Aid and development: Will it work this time?
For fifty years, proponents of ‘aid’ have argued that poor countries are poor because they lack the funds to invest in the infrastructure that would enable economic activity to take place, which in turn means that they are unable to attract investment. Originally used to justify mega-projects, such as roads and dams, these arguments continue today in modified form, ostensibly justifying investments in schools and hospitals.
Donors have justified aid with various theories and political motivations, but its core justification, the ‘gap theory’, is fundamentally flawed. This theory assumes that poor countries are trapped in a vicious cycle of poverty because they are unable to save and hence have insufficient capital to invest in growth-promoting, productivity-enhancing activities. But there simply is no evidence that this savings/investment ‘gap’ exists in practice.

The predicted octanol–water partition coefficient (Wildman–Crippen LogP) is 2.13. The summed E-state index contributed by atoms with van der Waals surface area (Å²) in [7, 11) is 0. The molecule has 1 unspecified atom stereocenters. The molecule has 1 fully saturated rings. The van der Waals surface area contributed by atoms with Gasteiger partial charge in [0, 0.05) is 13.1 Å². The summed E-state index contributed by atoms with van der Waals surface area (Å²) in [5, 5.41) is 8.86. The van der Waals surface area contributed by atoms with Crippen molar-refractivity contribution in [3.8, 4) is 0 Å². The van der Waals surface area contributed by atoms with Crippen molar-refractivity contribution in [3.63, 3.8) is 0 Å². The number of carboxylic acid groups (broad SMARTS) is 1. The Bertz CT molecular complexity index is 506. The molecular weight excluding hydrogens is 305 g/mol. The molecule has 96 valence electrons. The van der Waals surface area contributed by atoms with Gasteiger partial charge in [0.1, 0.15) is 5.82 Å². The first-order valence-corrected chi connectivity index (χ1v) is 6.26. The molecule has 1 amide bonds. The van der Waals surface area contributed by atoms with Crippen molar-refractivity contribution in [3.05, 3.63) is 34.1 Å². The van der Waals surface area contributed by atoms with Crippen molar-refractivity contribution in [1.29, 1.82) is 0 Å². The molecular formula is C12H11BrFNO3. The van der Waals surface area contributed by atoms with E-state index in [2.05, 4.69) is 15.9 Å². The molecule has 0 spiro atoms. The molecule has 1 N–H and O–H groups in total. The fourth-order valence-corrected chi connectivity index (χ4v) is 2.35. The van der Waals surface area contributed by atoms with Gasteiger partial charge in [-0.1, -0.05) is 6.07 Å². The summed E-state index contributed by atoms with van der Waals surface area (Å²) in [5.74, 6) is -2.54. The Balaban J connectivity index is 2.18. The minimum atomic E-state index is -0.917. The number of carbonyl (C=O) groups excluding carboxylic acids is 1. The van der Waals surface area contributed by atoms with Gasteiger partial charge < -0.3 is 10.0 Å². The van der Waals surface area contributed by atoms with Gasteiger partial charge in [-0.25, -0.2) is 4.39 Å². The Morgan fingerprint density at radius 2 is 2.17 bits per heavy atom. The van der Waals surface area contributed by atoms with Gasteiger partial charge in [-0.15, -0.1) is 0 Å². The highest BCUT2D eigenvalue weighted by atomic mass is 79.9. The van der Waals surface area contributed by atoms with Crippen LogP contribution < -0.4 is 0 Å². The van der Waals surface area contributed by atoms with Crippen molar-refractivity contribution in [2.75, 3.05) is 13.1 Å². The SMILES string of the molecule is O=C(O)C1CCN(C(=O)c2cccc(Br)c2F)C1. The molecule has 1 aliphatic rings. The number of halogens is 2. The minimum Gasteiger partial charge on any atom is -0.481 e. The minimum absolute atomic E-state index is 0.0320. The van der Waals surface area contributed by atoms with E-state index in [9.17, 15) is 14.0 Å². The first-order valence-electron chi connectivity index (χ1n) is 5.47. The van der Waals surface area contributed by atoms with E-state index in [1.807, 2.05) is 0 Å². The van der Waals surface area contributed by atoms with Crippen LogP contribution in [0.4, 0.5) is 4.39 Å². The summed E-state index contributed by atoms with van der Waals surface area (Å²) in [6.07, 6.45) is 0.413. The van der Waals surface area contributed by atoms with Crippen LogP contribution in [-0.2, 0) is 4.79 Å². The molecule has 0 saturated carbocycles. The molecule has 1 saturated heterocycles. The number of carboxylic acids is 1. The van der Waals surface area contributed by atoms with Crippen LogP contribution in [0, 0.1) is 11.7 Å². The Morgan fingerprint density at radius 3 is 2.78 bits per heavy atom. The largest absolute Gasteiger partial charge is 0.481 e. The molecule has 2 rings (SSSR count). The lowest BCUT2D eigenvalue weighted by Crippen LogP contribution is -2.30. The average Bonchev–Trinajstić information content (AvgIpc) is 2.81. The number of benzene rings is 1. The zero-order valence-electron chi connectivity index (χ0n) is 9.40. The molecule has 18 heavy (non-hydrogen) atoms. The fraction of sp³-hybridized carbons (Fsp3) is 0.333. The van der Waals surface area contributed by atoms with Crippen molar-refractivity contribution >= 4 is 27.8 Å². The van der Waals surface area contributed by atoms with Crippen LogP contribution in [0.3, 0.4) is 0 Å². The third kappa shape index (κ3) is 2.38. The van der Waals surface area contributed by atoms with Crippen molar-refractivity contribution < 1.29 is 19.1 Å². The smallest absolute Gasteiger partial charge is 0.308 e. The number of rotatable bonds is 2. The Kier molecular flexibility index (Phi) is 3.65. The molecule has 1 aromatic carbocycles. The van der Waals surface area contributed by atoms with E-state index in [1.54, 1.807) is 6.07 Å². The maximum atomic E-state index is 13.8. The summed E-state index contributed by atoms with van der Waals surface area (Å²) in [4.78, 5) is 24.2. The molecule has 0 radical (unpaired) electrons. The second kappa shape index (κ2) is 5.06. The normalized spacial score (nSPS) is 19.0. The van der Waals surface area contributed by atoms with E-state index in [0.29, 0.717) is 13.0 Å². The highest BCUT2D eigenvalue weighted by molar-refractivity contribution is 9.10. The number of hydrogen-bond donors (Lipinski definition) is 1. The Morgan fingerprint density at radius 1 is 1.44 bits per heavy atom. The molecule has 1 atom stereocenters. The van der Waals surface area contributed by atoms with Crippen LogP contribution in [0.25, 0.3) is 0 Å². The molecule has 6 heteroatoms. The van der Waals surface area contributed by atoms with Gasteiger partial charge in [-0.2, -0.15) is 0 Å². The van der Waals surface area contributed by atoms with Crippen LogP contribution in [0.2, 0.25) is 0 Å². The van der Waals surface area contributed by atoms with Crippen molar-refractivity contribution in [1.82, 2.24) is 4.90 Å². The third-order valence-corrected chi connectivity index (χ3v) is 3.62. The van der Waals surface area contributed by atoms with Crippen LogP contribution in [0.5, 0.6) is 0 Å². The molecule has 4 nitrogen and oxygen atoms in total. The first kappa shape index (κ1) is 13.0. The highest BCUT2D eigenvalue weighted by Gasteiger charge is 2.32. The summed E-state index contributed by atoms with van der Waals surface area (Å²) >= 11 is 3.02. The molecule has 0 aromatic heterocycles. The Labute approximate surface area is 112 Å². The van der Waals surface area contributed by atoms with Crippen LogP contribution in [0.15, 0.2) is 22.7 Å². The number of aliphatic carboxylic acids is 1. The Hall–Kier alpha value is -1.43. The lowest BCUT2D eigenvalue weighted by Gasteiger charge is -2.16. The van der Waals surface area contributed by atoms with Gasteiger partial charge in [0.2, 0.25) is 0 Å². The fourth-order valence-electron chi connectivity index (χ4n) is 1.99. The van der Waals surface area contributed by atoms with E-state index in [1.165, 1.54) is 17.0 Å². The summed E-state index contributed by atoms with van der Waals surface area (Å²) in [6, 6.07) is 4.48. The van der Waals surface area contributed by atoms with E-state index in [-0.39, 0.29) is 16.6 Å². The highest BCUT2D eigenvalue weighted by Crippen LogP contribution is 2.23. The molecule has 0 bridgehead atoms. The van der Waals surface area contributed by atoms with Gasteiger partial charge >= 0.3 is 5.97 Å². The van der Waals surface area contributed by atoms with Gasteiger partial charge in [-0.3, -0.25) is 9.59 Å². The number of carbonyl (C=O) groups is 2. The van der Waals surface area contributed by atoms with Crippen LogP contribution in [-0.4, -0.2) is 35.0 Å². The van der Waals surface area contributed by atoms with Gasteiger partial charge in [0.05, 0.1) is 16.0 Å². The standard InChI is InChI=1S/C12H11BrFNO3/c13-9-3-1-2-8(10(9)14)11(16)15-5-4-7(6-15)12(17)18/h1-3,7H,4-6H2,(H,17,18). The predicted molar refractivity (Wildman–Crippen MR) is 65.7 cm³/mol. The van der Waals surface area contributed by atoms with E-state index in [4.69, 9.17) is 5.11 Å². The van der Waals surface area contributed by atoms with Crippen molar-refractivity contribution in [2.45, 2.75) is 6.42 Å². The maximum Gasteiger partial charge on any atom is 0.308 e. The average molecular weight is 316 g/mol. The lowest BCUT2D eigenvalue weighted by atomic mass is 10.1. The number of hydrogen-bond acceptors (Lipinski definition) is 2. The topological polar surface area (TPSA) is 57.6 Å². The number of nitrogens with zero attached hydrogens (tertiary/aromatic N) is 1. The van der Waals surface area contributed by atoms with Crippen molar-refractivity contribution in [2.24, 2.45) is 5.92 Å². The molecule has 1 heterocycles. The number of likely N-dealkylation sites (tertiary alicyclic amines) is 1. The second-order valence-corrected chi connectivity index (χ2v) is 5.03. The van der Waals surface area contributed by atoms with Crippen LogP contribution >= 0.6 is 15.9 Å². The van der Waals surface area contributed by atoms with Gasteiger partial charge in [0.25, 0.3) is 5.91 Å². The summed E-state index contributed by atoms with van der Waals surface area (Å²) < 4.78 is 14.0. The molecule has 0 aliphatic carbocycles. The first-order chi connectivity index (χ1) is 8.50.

As a result, aid has failed to ‘fill the gap’. Instead, it has, over the past fifty years, largely been counterproductive: it has crowded out private sector investments, undermined democracy, and enabled despots to continue with oppressive policies, perpetuating poverty.